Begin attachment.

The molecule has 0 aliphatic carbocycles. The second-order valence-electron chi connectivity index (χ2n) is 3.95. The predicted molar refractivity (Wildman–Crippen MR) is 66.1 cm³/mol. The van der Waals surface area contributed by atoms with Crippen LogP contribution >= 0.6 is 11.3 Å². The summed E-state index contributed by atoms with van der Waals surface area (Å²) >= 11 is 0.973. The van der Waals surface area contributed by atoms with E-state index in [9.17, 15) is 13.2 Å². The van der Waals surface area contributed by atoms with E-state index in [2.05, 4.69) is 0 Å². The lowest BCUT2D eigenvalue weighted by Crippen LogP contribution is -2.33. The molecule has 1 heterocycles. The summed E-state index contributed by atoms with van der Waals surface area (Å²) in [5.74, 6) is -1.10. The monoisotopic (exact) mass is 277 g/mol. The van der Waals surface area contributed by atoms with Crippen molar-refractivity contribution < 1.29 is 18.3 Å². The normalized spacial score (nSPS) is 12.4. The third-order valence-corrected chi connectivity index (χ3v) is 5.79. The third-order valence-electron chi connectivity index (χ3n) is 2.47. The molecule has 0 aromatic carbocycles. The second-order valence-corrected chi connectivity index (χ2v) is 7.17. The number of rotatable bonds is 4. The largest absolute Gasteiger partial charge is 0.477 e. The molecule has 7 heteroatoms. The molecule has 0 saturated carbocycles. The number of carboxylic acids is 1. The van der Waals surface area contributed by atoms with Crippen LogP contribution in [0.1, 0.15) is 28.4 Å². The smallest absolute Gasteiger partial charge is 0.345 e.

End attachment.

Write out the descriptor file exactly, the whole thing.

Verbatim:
The molecule has 0 aliphatic carbocycles. The second-order valence-electron chi connectivity index (χ2n) is 3.95. The predicted molar refractivity (Wildman–Crippen MR) is 66.1 cm³/mol. The van der Waals surface area contributed by atoms with Crippen LogP contribution >= 0.6 is 11.3 Å². The summed E-state index contributed by atoms with van der Waals surface area (Å²) >= 11 is 0.973. The van der Waals surface area contributed by atoms with E-state index in [9.17, 15) is 13.2 Å². The van der Waals surface area contributed by atoms with E-state index in [2.05, 4.69) is 0 Å². The lowest BCUT2D eigenvalue weighted by Crippen LogP contribution is -2.33. The molecule has 1 heterocycles. The summed E-state index contributed by atoms with van der Waals surface area (Å²) in [5.74, 6) is -1.10. The monoisotopic (exact) mass is 277 g/mol. The van der Waals surface area contributed by atoms with Crippen molar-refractivity contribution < 1.29 is 18.3 Å². The normalized spacial score (nSPS) is 12.4. The third-order valence-corrected chi connectivity index (χ3v) is 5.79. The third-order valence-electron chi connectivity index (χ3n) is 2.47. The molecule has 0 aromatic carbocycles. The second-order valence-corrected chi connectivity index (χ2v) is 7.17. The number of rotatable bonds is 4. The largest absolute Gasteiger partial charge is 0.477 e. The molecule has 7 heteroatoms. The molecule has 0 saturated carbocycles. The number of carboxylic acids is 1. The van der Waals surface area contributed by atoms with Crippen LogP contribution in [0.1, 0.15) is 28.4 Å². The smallest absolute Gasteiger partial charge is 0.345 e.